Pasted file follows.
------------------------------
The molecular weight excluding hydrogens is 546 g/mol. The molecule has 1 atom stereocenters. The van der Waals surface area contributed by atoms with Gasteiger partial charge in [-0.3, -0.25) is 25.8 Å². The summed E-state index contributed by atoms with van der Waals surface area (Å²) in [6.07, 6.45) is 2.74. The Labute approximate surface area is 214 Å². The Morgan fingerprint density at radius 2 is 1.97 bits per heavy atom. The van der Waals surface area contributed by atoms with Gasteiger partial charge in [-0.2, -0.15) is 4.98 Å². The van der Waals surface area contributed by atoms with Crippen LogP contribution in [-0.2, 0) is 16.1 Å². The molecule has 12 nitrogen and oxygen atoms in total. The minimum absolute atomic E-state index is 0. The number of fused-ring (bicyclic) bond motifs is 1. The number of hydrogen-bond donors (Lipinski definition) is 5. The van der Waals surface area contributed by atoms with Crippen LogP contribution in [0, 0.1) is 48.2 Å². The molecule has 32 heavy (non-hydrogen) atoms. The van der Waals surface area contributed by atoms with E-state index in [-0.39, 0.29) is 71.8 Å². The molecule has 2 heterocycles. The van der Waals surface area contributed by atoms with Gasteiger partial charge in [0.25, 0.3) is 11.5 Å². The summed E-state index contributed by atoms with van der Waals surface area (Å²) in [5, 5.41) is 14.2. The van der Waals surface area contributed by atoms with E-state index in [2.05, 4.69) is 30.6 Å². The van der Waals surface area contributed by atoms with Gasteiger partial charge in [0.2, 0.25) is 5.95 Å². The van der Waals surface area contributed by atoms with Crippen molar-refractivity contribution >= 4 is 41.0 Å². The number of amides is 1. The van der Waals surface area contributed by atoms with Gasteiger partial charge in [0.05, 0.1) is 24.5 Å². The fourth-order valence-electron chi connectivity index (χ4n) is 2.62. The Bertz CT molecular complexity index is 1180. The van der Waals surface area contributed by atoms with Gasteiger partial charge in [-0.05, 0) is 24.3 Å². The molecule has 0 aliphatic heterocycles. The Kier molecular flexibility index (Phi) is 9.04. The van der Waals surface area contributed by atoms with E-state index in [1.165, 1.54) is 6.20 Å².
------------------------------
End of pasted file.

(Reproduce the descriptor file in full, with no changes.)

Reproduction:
The molecular weight excluding hydrogens is 546 g/mol. The molecule has 1 atom stereocenters. The van der Waals surface area contributed by atoms with Gasteiger partial charge in [-0.3, -0.25) is 25.8 Å². The summed E-state index contributed by atoms with van der Waals surface area (Å²) in [6.07, 6.45) is 2.74. The Labute approximate surface area is 214 Å². The Morgan fingerprint density at radius 2 is 1.97 bits per heavy atom. The van der Waals surface area contributed by atoms with Gasteiger partial charge in [-0.2, -0.15) is 4.98 Å². The van der Waals surface area contributed by atoms with Crippen LogP contribution in [-0.2, 0) is 16.1 Å². The molecule has 12 nitrogen and oxygen atoms in total. The minimum absolute atomic E-state index is 0. The number of fused-ring (bicyclic) bond motifs is 1. The number of hydrogen-bond donors (Lipinski definition) is 5. The van der Waals surface area contributed by atoms with Crippen LogP contribution in [0, 0.1) is 48.2 Å². The molecule has 32 heavy (non-hydrogen) atoms. The van der Waals surface area contributed by atoms with E-state index in [-0.39, 0.29) is 71.8 Å². The molecule has 2 heterocycles. The van der Waals surface area contributed by atoms with Gasteiger partial charge in [0.25, 0.3) is 11.5 Å². The summed E-state index contributed by atoms with van der Waals surface area (Å²) in [5, 5.41) is 14.2. The van der Waals surface area contributed by atoms with E-state index in [2.05, 4.69) is 30.6 Å². The van der Waals surface area contributed by atoms with Gasteiger partial charge in [0.2, 0.25) is 5.95 Å². The van der Waals surface area contributed by atoms with Crippen molar-refractivity contribution >= 4 is 41.0 Å². The number of amides is 1. The van der Waals surface area contributed by atoms with Gasteiger partial charge in [0.05, 0.1) is 24.5 Å². The fourth-order valence-electron chi connectivity index (χ4n) is 2.62. The Bertz CT molecular complexity index is 1180. The van der Waals surface area contributed by atoms with Gasteiger partial charge in [-0.05, 0) is 24.3 Å². The molecule has 0 aliphatic heterocycles. The Kier molecular flexibility index (Phi) is 9.04. The van der Waals surface area contributed by atoms with E-state index in [1.165, 1.54) is 6.20 Å².